Wish for Africa Foundation


Thursday, 21 May 2009

Last day of campaign....Thursday 21st

Today was the final day of our breast awareness campaign in the last of the three destinations, Alagbado. So we were to meet at Mafoluku clinic at 09.00. Femi was eating breakfast when I arrived, rice, sauce, meat, yam and egg, all with that lovely Naija kick, I was offered some and accepted. Nigerians seem to have a good hearty breakfast.

We set off with a car full again, this time in the direction of Ikeja to the area of Alagbado. This is an area where a purpose built centre is being constructed, with living accommodation and offices upstairs and wards, treatment rooms, theatre, delivery room downstairs. It will be great when it’s completed and owning a building means that the landlords can not just suddenly increase rents or decide your tenancy has expired, which can be an issue with rented premises. I did ask which room was mine, but not sure I got an answer. As I was shown around by Femi there were people in many of the rooms, I asked if they were the work men’s families but was informed they were squatters and just moved in (hopefully they will move out as swiftly)

On arrival we meet up with the others that had made their way there. We were a much bigger group then on previous days. I think I counted around 17 of us in all. Mr Dee, who has been ill and not well enough to be at work, had made the effort to come, but was obviously still not well, but kindly gave us moral support. It was nice to see him, I hope he is better and around next week.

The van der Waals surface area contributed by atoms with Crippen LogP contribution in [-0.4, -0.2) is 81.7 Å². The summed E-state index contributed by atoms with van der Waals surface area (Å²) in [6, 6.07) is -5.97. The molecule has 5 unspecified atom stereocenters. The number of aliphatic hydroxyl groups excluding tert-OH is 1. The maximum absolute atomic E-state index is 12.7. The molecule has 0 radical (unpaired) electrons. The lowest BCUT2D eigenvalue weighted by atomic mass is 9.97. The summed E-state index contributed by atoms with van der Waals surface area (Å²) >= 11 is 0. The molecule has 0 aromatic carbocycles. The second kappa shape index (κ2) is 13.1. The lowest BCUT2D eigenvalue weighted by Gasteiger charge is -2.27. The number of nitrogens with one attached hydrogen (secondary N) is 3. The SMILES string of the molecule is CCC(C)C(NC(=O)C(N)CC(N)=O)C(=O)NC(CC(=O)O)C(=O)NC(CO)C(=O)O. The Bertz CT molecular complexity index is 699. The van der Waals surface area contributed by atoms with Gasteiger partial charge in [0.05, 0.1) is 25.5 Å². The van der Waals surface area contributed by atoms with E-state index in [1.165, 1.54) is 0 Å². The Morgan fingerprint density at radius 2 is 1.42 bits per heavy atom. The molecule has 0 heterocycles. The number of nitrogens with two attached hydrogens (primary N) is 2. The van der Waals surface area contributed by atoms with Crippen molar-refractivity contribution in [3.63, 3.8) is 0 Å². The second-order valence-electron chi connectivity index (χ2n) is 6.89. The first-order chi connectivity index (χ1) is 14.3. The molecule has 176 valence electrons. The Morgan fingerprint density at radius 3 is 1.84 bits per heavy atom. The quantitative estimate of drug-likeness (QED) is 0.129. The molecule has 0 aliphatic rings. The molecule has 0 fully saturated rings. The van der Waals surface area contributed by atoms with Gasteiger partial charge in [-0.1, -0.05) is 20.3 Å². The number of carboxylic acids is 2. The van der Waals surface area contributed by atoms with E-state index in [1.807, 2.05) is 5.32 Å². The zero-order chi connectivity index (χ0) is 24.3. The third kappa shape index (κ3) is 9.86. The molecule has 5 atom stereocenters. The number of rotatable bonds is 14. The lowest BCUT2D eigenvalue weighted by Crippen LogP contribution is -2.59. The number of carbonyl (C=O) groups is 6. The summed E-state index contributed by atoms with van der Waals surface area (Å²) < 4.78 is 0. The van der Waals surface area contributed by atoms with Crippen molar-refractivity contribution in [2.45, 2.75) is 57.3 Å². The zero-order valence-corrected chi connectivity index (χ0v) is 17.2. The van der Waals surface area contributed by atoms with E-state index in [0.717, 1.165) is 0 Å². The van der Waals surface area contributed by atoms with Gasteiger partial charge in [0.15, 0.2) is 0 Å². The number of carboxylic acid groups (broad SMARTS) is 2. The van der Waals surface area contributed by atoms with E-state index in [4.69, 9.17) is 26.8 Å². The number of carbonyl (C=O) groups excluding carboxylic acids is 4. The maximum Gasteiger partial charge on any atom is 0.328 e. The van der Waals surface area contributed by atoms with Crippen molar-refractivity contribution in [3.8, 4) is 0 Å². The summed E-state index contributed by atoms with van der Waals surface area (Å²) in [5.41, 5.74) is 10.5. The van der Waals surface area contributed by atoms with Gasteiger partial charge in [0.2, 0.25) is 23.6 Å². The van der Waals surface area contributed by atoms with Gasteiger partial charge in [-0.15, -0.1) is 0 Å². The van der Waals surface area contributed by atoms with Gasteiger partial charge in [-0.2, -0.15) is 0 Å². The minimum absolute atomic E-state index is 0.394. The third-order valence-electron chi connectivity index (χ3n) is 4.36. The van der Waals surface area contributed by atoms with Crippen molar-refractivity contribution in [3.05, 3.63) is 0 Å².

We had the mandatory photo shot and Femi (Mr Motivator) gave us the team talk. I was distracted by my surroundings (although I had heard it before, so could be forgiven I’m sure), there was a huge palm tree behind us and there were loads of birds going mad on the fruit flapping and tweeting like there was no tomorrow! They were tiny and didn’t show on the photo, but what they lacked in size they made up for in noise. Also to my amusement (again I guess I was alone in this as no one else batted an eyelid) were the amount of lizards scooting around, all different sizes and colours. I must have seen 20-30 as we were walking around (and no it wasn’t the same one following me!). I really wanted to show my excitement and joy of seeing them, but restrained from doing so….hence I’m letting it out now.

The area again is very different from the other two we have visited, but still very deprived, probably more so. On the road where we gave out leaflet the ‘shops’ were all shed type constructions. As appears to be the case everywhere there was again lots of shops all selling small amounts of things, and cooking food. We walked around and spoke to the women handing out leaflets and informing them that the medical centre would be opening in a few weeks.

It never ceases to amaze me how much or how many people can get on an Okada. I didn’t manage to get my camera out in time but one went past (these are not big bikes). On the bike were two children on the front behind the handlebars (about 3-5 years old) three adults and the woman on the back had a baby strapped to her back (as they do here, no pushchairs to be seen). There is a law to wear helmets here, but not everyone does and these weren’t. Something that you just wouldn’t even consider doing in the UK, you have the children taken into care! But quiet the norm here, kids jump on these Okadas to go to school, old and young alike ride on them to get around. I must say I tempted to have a go but I don’t think Femi would be too pleased, and I probably would be terrified. Tony would also moan as I haven’t had my leathers on for years and never get on the back of his bike!